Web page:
Enzel described her daily routine before the pandemic as: waking up in the morning, feeding her dogs and some stray cats, getting ready for the day, and then heading out for either Clackamas Service Center or to whatever job she was working that day.

“When everything started to shut down, I was worried about work, of course, but mostly about the completely unsheltered homeless living along the bike trail and on the streets around the city,” she said. “I figured this would leave them with nowhere to turn or go when in need.”

The types of work she does varies, but during spring and summer each year, Enzel spends her time working for the carnival company Funtastic Games during summer gatherings like Cinco De Mayo or Rose Festival. The rest of the year she works odd jobs.

With Rose Festival and many other summer festivities in Portland cancelled due to the public health concerns, Chillingworth’s prospects of summer work vanished quickly as the situation evolved rapidly to address the concerns of spreading the illness.

“I enjoy working the carnivals during the summer because of all the smiling kids’ faces”. At the end of fall 2019, Chillingworth was diagnosed with serious medical issues and has been receiving medical attention.

Even while receiving medical attention, Chillingworth was still going to the center to get food boxes and services while also doing what she could to help the other houseless individuals that frequent the center. “The people at Clackamas Service Center are amazing as well because they are still open and offering some form of help when most everything else is closed.”

According to Billmyre, while they have these individuals safely sheltered in their rooms Do Good is also “case managing to get resources like medical and housing for them as well”. Lacking a clear projection of when the crisis might subside, Billmyre foresees the program changing in the future.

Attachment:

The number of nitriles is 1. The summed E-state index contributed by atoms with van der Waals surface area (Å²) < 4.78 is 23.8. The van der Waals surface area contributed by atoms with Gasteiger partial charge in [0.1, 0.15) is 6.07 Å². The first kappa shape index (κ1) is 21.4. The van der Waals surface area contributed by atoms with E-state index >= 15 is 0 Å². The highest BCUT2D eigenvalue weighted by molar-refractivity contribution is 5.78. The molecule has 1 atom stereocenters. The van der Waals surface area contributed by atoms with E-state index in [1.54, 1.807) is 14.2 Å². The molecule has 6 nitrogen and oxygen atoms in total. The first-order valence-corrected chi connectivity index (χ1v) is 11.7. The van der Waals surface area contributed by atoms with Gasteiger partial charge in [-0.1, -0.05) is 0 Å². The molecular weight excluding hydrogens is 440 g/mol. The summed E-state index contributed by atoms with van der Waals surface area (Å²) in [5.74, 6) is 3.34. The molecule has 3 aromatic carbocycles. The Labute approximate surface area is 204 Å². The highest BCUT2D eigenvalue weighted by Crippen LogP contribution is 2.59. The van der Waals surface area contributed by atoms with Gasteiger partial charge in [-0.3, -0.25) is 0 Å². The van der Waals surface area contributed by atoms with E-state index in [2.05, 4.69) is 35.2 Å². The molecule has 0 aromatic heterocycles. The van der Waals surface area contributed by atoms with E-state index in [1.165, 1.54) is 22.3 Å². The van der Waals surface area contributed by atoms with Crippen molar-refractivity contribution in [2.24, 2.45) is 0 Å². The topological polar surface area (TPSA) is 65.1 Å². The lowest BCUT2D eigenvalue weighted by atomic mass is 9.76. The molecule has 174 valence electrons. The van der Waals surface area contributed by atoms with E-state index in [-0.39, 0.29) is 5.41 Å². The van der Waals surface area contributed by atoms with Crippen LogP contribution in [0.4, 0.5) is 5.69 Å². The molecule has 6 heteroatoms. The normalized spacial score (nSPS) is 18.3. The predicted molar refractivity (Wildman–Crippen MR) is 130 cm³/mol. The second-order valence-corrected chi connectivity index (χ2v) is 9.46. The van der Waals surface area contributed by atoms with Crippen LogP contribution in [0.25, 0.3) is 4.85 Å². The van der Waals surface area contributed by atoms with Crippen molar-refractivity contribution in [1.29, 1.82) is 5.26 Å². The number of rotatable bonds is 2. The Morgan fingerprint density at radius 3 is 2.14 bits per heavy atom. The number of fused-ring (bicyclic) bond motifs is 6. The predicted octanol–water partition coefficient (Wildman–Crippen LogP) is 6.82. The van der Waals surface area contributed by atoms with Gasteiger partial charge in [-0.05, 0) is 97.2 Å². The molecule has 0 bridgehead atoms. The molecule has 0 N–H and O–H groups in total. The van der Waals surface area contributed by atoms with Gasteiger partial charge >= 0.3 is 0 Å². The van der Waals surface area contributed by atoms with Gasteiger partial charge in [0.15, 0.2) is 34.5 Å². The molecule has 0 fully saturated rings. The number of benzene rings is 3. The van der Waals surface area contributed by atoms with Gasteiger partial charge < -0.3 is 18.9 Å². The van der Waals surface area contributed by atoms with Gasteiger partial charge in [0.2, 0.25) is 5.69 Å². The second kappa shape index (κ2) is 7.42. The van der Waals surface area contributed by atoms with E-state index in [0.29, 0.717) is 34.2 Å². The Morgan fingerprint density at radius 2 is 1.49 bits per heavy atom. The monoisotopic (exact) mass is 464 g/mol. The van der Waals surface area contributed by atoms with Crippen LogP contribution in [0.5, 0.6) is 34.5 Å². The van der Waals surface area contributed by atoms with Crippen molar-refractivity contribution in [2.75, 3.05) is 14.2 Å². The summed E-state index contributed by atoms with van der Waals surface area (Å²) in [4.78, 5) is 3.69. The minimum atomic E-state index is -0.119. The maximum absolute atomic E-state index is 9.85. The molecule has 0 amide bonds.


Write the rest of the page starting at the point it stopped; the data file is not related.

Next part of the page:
According to her, with proper funding the organization might be using the motels as transitional housing while they work to get individuals into houses and apartments of their own.

There are other examples of this model being implemented around the city as well. Jupiter Hotel, located on SE 8th Avenue and Burnside Street, has partnered with Multnomah County’s Joint Office of Homeless Services to shelter some of the houseless during this crisis too.

Furthermore, three sanctioned tent encampments have been approved by the City and a large coalition of nonprofits and outreach groups– including Street Roots– are working diligently to get campers to the locations.

The pandemic has shown that quick actions are needed in order to protect the health of the at-risk and highly vulnerable houseless population of Portland, but also the nation at large.

To conclude, Chillingworth shared that “I was freaking out when all this began but thanks to the kindness and hard work of Stephanie and Jeremiah, I have been able to gather my thoughts on the situation and calm down some. I wish more organizations would follow their example!”  

Editor’s note: Portions of this story first appeared in Street Roots.

***

Cory Elia is a journalist, photographer, videographer, documentary director & producer, radio personality & podcaster. His journalistic focus is on politics, protest, and poverty. 

Contact Cory:
Facebook: Cory Elia 
Twitter: @therealcoryelia